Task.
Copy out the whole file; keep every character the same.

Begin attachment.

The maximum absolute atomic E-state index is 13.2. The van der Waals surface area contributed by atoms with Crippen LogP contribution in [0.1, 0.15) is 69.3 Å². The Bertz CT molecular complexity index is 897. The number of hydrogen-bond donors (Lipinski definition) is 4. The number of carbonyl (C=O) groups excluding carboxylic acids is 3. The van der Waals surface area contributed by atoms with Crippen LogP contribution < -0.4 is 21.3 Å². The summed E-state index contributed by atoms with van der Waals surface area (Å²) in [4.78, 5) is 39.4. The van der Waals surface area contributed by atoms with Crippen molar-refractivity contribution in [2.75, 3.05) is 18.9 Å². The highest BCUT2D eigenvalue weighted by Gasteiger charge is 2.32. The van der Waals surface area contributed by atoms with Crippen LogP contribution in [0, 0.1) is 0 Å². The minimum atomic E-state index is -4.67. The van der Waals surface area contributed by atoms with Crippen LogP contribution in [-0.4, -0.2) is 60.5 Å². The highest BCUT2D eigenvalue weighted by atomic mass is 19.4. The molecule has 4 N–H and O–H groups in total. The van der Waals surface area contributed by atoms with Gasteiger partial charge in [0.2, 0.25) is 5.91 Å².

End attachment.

The maximum absolute atomic E-state index is 13.2. The van der Waals surface area contributed by atoms with Crippen LogP contribution in [0.1, 0.15) is 69.3 Å². The Bertz CT molecular complexity index is 897. The number of hydrogen-bond donors (Lipinski definition) is 4. The number of carbonyl (C=O) groups excluding carboxylic acids is 3. The van der Waals surface area contributed by atoms with Crippen LogP contribution < -0.4 is 21.3 Å². The summed E-state index contributed by atoms with van der Waals surface area (Å²) in [4.78, 5) is 39.4. The van der Waals surface area contributed by atoms with Crippen molar-refractivity contribution in [2.75, 3.05) is 18.9 Å². The highest BCUT2D eigenvalue weighted by Gasteiger charge is 2.32. The van der Waals surface area contributed by atoms with Crippen LogP contribution in [0, 0.1) is 0 Å². The minimum atomic E-state index is -4.67. The van der Waals surface area contributed by atoms with Crippen LogP contribution in [-0.4, -0.2) is 60.5 Å². The highest BCUT2D eigenvalue weighted by atomic mass is 19.4. The molecule has 4 N–H and O–H groups in total. The van der Waals surface area contributed by atoms with Gasteiger partial charge in [0.2, 0.25) is 5.91 Å².